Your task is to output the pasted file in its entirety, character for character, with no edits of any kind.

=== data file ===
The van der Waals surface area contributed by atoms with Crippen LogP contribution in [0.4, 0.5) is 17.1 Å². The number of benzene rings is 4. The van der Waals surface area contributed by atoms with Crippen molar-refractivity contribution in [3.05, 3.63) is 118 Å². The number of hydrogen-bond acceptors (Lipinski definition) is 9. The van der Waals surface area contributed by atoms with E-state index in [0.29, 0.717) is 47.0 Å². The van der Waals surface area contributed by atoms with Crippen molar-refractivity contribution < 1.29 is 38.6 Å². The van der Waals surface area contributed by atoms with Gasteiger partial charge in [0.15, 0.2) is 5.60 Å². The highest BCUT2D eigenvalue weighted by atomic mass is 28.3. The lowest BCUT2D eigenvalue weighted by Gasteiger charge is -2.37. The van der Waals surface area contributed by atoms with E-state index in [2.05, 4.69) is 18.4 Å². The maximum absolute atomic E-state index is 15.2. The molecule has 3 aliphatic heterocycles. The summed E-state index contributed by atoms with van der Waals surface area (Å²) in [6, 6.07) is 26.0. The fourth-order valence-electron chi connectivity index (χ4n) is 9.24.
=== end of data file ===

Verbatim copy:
The van der Waals surface area contributed by atoms with Crippen LogP contribution in [0.4, 0.5) is 17.1 Å². The number of benzene rings is 4. The van der Waals surface area contributed by atoms with Crippen molar-refractivity contribution in [3.05, 3.63) is 118 Å². The number of hydrogen-bond acceptors (Lipinski definition) is 9. The van der Waals surface area contributed by atoms with E-state index in [0.29, 0.717) is 47.0 Å². The van der Waals surface area contributed by atoms with Crippen molar-refractivity contribution < 1.29 is 38.6 Å². The van der Waals surface area contributed by atoms with Gasteiger partial charge in [0.15, 0.2) is 5.60 Å². The highest BCUT2D eigenvalue weighted by atomic mass is 28.3. The lowest BCUT2D eigenvalue weighted by Gasteiger charge is -2.37. The van der Waals surface area contributed by atoms with E-state index in [2.05, 4.69) is 18.4 Å². The maximum absolute atomic E-state index is 15.2. The molecule has 3 aliphatic heterocycles. The summed E-state index contributed by atoms with van der Waals surface area (Å²) in [6, 6.07) is 26.0. The fourth-order valence-electron chi connectivity index (χ4n) is 9.24.